It’s not Godzilla or King Kong that serves as the connective tissue in Legendary Pictures’ MonsterVerse, but the secret government agency tasked with studying them: Monarch.
“Monarch: Legacy of Monsters,” the second MonsterVerse series (after the animated “Skull Island”), seeks to dig further into the mysterious organization’s origins, dating back much further than the MonsterVerse’s beginnings with 2014’s Godzilla. Using Godzilla as a launchpad, “Monarch” aims to expand the mythology through a globe-trotting mystery, making for a Titan-filled adventure that’s uneven in energy and execution.
“Monarch” primarily takes place in 2015, in the wake of Godzilla’s epic battle with the MUTOs and the devastation that left San Francisco in ruins. That’s not the only event that’s destroyed G-Day survivor Cate Randa’s (Anna Sawai) sense of normality; she’s just lost her father (Takehiro Hira). Cate pushes past the PTSD from G-Day and travels to Japan to sort out her father’s affairs, only to find an unexpected sibling in Kentaro Randa (Ren Watabe). Determined to find answers and closure about their father’s secret life, Cat and Kentaro follow clues that lead them down a dangerous path filled with Titans and Monarch secrets dating back three generations.
While the series spends the bulk of its time with Cate, Kentaro, and Kentaro’s hacker ex May (Kiersey Clemons) in 2015, “Monarch” also frequently jumps back to the 1950s to introduce key members from the Randa family and their relation to the secret agency tracking the Titans. Both timelines are connected through Army Officer Lee Shaw, played by Wyatt Russell in the past and Kurt Russell in 2015. Both Russells steal the early half of the series with their natural charisma and screen presence, threatening to overshadow the central trio.
There’s a lot of expositional ground to cover in service of the overarching mystery and how it all fits into the MonsterVerse at large, which makes for an uneven adventure that toggles between methodical plotting, character building, and Kaiju spectacle. The latter is most frequently sidelined. That the ’50s timeline offers most of the Godzilla-sized thrills in the earlier episodes doesn’t help as viewers get slowly acclimated to the newcomers, nor that Cate and Kentaro must overcome their initial shock and mistrust of each other.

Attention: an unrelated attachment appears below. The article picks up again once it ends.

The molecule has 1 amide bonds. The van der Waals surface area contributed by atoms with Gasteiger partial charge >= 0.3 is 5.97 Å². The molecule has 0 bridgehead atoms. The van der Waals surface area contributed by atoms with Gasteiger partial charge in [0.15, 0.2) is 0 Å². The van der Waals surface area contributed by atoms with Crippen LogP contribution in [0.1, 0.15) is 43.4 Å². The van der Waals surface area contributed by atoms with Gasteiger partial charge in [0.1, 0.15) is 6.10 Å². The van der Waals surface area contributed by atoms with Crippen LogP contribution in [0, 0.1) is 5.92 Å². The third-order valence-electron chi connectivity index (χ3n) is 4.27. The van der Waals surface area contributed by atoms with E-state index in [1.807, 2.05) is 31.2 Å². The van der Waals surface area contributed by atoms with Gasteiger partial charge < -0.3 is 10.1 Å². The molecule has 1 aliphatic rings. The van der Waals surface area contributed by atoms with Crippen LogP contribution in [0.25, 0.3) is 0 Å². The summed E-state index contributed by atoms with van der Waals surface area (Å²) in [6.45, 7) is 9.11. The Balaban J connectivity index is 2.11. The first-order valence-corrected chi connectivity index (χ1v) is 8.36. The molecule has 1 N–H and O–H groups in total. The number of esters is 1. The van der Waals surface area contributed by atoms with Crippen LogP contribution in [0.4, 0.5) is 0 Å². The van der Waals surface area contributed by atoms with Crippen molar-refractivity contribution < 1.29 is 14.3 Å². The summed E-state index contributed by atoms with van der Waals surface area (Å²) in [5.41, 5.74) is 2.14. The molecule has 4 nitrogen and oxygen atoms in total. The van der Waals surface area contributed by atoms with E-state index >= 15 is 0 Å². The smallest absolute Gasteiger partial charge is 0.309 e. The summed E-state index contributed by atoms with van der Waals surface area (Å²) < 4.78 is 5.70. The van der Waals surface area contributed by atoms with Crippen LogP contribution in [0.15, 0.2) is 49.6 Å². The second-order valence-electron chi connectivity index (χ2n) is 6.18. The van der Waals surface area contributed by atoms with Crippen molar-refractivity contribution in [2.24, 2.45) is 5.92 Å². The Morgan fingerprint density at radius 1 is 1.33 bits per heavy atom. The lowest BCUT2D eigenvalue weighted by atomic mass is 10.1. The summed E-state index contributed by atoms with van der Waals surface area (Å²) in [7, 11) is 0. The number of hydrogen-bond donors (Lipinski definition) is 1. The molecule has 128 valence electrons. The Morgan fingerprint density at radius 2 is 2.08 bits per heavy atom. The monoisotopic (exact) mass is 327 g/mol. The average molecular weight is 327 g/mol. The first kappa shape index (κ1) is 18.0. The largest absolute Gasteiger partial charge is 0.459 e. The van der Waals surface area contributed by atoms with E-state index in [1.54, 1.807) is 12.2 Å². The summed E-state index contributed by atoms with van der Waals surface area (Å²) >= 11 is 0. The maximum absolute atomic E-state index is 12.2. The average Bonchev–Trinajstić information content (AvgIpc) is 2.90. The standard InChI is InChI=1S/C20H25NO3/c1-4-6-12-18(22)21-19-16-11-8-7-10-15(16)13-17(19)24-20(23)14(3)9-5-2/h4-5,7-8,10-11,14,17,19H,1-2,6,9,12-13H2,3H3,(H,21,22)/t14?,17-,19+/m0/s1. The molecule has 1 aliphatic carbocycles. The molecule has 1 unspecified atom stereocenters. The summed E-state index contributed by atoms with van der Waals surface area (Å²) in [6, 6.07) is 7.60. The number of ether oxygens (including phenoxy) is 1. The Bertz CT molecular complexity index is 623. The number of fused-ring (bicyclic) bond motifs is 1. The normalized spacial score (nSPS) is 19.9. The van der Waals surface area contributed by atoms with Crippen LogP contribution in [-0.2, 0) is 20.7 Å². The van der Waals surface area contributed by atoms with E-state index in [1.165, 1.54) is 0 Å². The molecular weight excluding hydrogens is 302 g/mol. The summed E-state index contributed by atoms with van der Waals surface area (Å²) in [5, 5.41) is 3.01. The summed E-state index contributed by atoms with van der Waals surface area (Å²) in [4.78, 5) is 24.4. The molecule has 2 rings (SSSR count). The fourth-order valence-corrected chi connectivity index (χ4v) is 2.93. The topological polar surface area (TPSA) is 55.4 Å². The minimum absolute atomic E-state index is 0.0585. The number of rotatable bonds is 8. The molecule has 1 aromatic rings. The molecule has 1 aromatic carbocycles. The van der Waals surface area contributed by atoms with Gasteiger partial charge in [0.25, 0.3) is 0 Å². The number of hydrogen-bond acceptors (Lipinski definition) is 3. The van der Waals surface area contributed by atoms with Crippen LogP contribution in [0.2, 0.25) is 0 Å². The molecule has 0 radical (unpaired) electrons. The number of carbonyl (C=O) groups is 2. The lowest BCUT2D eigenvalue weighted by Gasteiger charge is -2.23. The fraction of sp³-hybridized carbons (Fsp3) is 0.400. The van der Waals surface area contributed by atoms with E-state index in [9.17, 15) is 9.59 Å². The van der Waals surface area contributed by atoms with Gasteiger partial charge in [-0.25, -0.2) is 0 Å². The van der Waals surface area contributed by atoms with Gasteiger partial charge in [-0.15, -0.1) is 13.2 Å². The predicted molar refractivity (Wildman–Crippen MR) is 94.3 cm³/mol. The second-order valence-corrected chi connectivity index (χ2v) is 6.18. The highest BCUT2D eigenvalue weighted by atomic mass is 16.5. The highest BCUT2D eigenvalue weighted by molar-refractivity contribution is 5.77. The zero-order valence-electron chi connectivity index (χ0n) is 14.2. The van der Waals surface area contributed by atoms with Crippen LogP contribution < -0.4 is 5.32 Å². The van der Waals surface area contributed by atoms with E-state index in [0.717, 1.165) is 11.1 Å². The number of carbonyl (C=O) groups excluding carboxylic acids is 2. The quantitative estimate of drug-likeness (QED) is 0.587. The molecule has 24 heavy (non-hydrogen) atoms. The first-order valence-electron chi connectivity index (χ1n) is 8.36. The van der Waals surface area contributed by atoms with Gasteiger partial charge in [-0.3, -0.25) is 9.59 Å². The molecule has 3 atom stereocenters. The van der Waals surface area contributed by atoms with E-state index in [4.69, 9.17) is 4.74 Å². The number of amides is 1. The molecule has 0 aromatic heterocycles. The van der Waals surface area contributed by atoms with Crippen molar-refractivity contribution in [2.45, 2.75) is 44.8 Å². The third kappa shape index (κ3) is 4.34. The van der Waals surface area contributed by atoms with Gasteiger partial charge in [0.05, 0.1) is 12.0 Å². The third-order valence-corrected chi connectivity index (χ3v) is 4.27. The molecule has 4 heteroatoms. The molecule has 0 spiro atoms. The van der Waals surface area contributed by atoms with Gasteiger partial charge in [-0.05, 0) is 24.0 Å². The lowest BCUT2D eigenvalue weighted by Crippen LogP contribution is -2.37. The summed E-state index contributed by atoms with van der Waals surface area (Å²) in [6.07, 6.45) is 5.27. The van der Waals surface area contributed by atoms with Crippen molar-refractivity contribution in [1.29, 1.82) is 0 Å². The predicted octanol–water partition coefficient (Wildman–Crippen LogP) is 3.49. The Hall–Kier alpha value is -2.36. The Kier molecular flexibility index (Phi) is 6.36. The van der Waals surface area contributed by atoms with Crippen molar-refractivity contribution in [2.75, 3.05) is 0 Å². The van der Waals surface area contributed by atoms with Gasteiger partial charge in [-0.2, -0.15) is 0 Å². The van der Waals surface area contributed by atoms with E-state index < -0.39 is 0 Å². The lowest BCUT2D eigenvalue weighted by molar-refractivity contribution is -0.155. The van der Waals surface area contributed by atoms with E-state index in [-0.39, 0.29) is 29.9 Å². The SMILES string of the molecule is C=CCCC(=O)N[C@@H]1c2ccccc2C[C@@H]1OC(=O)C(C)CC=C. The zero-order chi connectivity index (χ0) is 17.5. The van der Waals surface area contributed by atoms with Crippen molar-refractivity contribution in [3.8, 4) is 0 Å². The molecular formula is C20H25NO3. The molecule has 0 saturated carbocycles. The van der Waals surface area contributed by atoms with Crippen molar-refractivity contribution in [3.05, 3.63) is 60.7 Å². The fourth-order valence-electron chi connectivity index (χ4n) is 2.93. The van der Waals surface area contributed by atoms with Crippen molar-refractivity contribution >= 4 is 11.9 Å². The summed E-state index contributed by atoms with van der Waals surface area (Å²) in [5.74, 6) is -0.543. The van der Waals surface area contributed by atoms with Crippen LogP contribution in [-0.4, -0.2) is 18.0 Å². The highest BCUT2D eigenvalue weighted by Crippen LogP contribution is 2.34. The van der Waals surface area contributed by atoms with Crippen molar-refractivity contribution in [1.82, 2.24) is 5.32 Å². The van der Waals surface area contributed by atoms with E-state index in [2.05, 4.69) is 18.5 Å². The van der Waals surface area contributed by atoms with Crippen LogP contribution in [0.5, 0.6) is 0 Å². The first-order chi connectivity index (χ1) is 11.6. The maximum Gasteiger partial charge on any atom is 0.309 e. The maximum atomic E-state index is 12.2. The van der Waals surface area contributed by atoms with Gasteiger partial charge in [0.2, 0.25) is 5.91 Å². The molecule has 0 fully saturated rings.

Showrunner Chris Black, who co-developed the series with executive producer Matt Fraction, smartly structures the series in such a way that every episode ends on a noteworthy hook, revelation, or cliffhanger that keeps you invested regardless. The answers don’t come easy, further inspiring investment. Save for a lackluster opening sequence effect involving a digitally enhanced John Goodman, Black ensures the kaiju carnage more than satisfies patient viewers. Most critical to the series’ success is how that slow development of Cate, Kentaro, and May pays off once the season finds its groove and pieces to the central mystery begin coming together.
It’s here in series form that the MonsterVerse finally figures out how to organically make the humans more compelling to match the Titans. Sawai, in particular, comes into her own and quickly emerges as the season’s soulful, determined heroine. “Monarch” bides its time getting there, and the competing timelines can make for an uneven experience, but the highs often outweigh the lows. The action picks up in the back half, making for a more thrilling ride, and the new details and monster reveals ensure that it’s not just Monarch’s story getting expanded here.
Of the eight episodes screened for critics, season one finds new ways to expand the MonsterVerse lore and connections to the films to varying degrees of success. More importantly, it seems destined for a thrilling finale and potential continuation after a careful, uneven buildup; there’s no shortage of monsters and conspiratorial villains to be discovered across time. But the journey so far is also so dense with lore, mysteries, and details that it may not be as welcoming to newcomers.
“Monarch: Legacy of Monsters” premieres globally with the first two episodes on Friday, November 17 on Apple TV+, followed by one episode every Friday through January 12.